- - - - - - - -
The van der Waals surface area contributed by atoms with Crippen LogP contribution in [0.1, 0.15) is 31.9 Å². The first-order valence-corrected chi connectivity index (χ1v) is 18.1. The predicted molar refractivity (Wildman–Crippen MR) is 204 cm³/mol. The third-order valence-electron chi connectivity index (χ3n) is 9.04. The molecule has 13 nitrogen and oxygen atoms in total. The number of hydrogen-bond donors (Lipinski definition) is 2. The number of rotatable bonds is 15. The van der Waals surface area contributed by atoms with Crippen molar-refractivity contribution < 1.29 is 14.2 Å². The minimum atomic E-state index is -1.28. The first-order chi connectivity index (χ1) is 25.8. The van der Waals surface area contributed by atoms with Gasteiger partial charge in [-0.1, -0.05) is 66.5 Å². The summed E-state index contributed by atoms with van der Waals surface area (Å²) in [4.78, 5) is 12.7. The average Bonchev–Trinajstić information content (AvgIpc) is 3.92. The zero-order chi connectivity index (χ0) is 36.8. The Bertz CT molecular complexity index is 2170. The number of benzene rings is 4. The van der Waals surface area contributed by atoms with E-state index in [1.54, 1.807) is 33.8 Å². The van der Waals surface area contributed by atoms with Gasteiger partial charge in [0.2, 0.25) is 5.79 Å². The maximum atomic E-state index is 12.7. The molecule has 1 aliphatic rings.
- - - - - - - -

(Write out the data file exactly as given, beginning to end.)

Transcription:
The van der Waals surface area contributed by atoms with Crippen LogP contribution in [0.1, 0.15) is 31.9 Å². The first-order valence-corrected chi connectivity index (χ1v) is 18.1. The predicted molar refractivity (Wildman–Crippen MR) is 204 cm³/mol. The third-order valence-electron chi connectivity index (χ3n) is 9.04. The molecule has 13 nitrogen and oxygen atoms in total. The number of hydrogen-bond donors (Lipinski definition) is 2. The number of rotatable bonds is 15. The van der Waals surface area contributed by atoms with Crippen molar-refractivity contribution < 1.29 is 14.2 Å². The minimum atomic E-state index is -1.28. The first-order chi connectivity index (χ1) is 25.8. The van der Waals surface area contributed by atoms with Gasteiger partial charge in [-0.1, -0.05) is 66.5 Å². The summed E-state index contributed by atoms with van der Waals surface area (Å²) in [4.78, 5) is 12.7. The average Bonchev–Trinajstić information content (AvgIpc) is 3.92. The zero-order chi connectivity index (χ0) is 36.8. The Bertz CT molecular complexity index is 2170. The number of benzene rings is 4. The van der Waals surface area contributed by atoms with E-state index in [1.54, 1.807) is 33.8 Å². The van der Waals surface area contributed by atoms with Gasteiger partial charge in [0.2, 0.25) is 5.79 Å². The maximum atomic E-state index is 12.7. The molecule has 1 aliphatic rings.